Professor Manuel Varela: Amazing Scientists REDI

Jan 24, 2017 by

An Interview with Professor Manuel Varela: Amazing Scientists REDI

Michael F. Shaughnessy

1) Professor Varela, I would like to ask you some questions about Francesco Redi and his contributions to science. Can you provide some background as to his birth (when and where) and his early endeavors and education and experience?

Thank you for inquiring about the amazing scientist Dr. Francesco Redi. He was born in the town of Arezzo, Italy, on February 18, 1626. In his early years, he was educated in Florence at a Jesuit-run school, which taught mainly theology. When Redi turned about 15 years of age, he moved to the University of Pisa, where he ultimately earned his doctorate degrees in medicine and philosophy in 1647.  Dr. Redi subsequently became the personal physician to the Grand Duke of Tuscany, Ferdinand II, and later to his successor, Cosimo III.

2) Now, I may be wrong, but Redi was apparently the first to test Aristotle’s “spontaneous generation” ideas– using flies—How did this all come about and why is it important in the realm of science?

You are certainly correct about Dr. Redi being the first scientist to experimentally challenge the idea of spontaneous generation.  In fact, Dr. Redi has the distinction of apparently publishing one of the very first, if not the first, experimentally-based paper dealing with the biological sciences, complete with proper controls.

The concept of spontaneous generation originated with Aristotle back in 343 B.C., when he postulated that living beings could simply generate themselves into existence spontaneously out of non-living materials, a notion that is to this day referred to as abiogenesis (i.e., life arises out of non-life).  It is generally believed that Aristotle himself actually invoked, as an example, the flies as spontaneously generating themselves straight out of meat that’s left to sit out, open to the air.  Although at first glance one might erroneously envisage how this might somehow be true, being that if one does leave meat exposed to air, one might certainly see flies “emerging spontaneously” from the meat. Incidentally, according to the theory, air was believed to be a “vital force” that was necessary for spontaneous generation to manifest itself.  That is, air was critical to the process.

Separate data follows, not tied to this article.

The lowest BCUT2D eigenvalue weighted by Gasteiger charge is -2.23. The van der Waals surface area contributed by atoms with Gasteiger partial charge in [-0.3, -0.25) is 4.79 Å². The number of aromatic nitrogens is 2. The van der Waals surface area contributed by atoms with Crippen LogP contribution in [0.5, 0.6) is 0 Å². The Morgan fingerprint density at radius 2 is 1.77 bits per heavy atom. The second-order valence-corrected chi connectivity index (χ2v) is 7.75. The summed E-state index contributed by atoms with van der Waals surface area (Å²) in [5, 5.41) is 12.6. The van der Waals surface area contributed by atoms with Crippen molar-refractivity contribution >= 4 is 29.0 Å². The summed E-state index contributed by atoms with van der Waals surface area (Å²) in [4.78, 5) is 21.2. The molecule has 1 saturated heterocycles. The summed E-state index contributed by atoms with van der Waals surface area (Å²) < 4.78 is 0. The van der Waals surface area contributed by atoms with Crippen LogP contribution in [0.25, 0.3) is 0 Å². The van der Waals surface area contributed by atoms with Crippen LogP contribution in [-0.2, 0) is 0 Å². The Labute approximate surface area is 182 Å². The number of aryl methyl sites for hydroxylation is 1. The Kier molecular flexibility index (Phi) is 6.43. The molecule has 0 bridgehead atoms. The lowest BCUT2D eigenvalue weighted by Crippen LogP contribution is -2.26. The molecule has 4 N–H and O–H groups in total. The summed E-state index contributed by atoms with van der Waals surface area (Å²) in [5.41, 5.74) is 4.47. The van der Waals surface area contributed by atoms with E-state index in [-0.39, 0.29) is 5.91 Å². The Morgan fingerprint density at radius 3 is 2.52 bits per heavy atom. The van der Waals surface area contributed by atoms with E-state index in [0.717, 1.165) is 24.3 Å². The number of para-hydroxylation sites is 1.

The facts need to be taken into account, however, that flies will actually land on the exposed meat, lay their eggs and hatch, and be mistakenly interpreted by observers to mean that spontaneous generation has occurred in which flies arise directly from the non-living meat. This incorrect spontaneous generation concept was nonetheless widely believed for many centuries to be completely true, believed even well into the 19th century. Spontaneous generation is certainly not true, and Dr. Redi was the first individual in history to provide experimental evidence against it.

3) What other contributions was he known for and why is this one still studied?

Dr. Redi is known also in scientific circles for his work as an early pioneer in the field of parasitology. He studied a particular type of parasitic worm known as the helminth, a kind of tapeworm.  Worm parasites, such as the helminthes, infect the guts of animals, including those of humans and thrive at the expense of their unfortunate animal hosts. Parasites are unable to live totally on their own, and they thus require a living host that has all the biological workings necessary for life and which a parasite lacks. Thus, parasites which infect a host benefit in terms of growth while their hosts, in turn, suffer from the loss of nutrients, etc. Lastly, one thing I neglected to mention is that in some of the literature dealing with scientific history, Dr. Redi is considered to be the father of parasitology.

4) As I recall “dropsfilia” ( fruit flies ) were central to his methods- why is this important for budding scientists to know about and why is it so critical ?